As a business owner or sales manager, your aim is to generate profit for your business, and preferably lots of it. Before that can happen though, the business has to have revenue.
- Revenue comes from making sales.
- Sales come from customers.
- Repeat sales are made to satisfied customers.
- Profits result when overheads and costs are less than sales revenue.
In order to continue to make profits, and for them to increase, you can either reduce overheads or make more sales.
Overheads can only be reduced so far. You can try to cut the phone and power bills, reduce other expenses but that may reduce costs by 5%. That really doesn’t make much difference to the profit line – so all you can do is sell more or buy better.
In this article, I want to focus on selling more. It stands to reason that without sales, we’d have no revenue and therefore no business.
Some business planning purists would say that the starting point of the enterprise is a vision; a goal of where we want to be in two, five, ten years. That’s fine but in the everyday battle of making money, those admirable aspirations are forgotten; especially by the staff whose main motivation is the next pay check. Most staff don’t share your vision or aspirations.
Improved sales and customer service are the result of improved interaction between your staff and your revenue source – the public.
Yet typically we don’t take any time to train our support teams in customer communication skills or in how to really sell our products or services.
By really sell, I mean understand exactly the benefits our service provides and how to identify the buyer’s motivation.
Generating new clients comes down to identifying what you have to offer them and then packaging your advertising, marketing and presentations to meet that need.Â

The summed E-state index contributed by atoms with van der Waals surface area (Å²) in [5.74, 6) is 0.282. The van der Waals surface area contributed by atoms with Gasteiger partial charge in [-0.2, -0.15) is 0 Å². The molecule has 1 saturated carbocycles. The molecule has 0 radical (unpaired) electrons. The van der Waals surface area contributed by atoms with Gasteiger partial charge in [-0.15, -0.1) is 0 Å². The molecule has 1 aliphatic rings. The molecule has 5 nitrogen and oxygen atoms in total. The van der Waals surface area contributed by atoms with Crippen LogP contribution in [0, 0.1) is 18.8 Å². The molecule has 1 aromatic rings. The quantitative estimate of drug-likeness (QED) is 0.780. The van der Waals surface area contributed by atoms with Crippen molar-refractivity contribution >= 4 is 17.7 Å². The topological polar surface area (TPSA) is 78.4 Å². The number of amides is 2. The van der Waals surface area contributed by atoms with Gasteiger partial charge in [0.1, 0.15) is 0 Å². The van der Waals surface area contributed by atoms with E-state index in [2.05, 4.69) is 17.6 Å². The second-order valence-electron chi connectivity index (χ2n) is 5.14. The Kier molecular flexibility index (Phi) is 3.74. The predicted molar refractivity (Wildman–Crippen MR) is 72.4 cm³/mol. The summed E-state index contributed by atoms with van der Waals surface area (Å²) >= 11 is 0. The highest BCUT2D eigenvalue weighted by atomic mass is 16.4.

By asking astute questions and listening attentively to their answers, you can find out what issues they are concerned about. What are astute questions?
These are questions that help you identify what’s going on in their business or in their lives. You’re looking to uncover how you can give them pleasure or help them avoid pain.
These are the simple motivators for all decisions:
The gaining of pleasure or avoidance of pain. Sometimes in business, we’ll hear this expressed as making or saving money. When you think about it, both expressions mean the same thing so take your pick!
OK, so there will be more complex theories expressed about buying motivation. Fear, hope, reward, saving face and more but when you boil them all down, they’re all the same.
Ask yourself this question right now:
“How does what I sell help generate pleasure or help avoid pain?”
Answer this one simple question and you’re on the way to gaining loads of new customers. Make sure that you and your team fully understand this simple motivator, and you’re well on the way.
You have to understand the benefit of whatever you sell. Your entire reason for existence is the value you can bring to your customer. You’ve heard this before: “What’s In It For Me?
Remember that all along, your customer is saying to themselves “What’s in this for me?”
This might be a knockout punch to you but let me tell you this straight – if what you do doesn’t add value, people won’t come to you.
Here’s a simple check to tell you whether what you sell is a benefit:
When you explain what you do in such a way that your buyer can answer “So what?” you have not provided a benefit.
By comparison, if they reply “That’s interesting” or “Yes, I see” the chances are you’ve provided a benefit.
Whatever you do, don’t get wrapped up in your product. Your focus is to sell what people want to buy. This means you have to package and present what you sell in such a way that they find it irresistible. (For instance, you don’t want to buy sales training. What you want is to learn a proven process that will make you more sales.)
It stands to reason therefore that in order to make more profits, your business needs to gain and retain more customers.
(c) James Yuille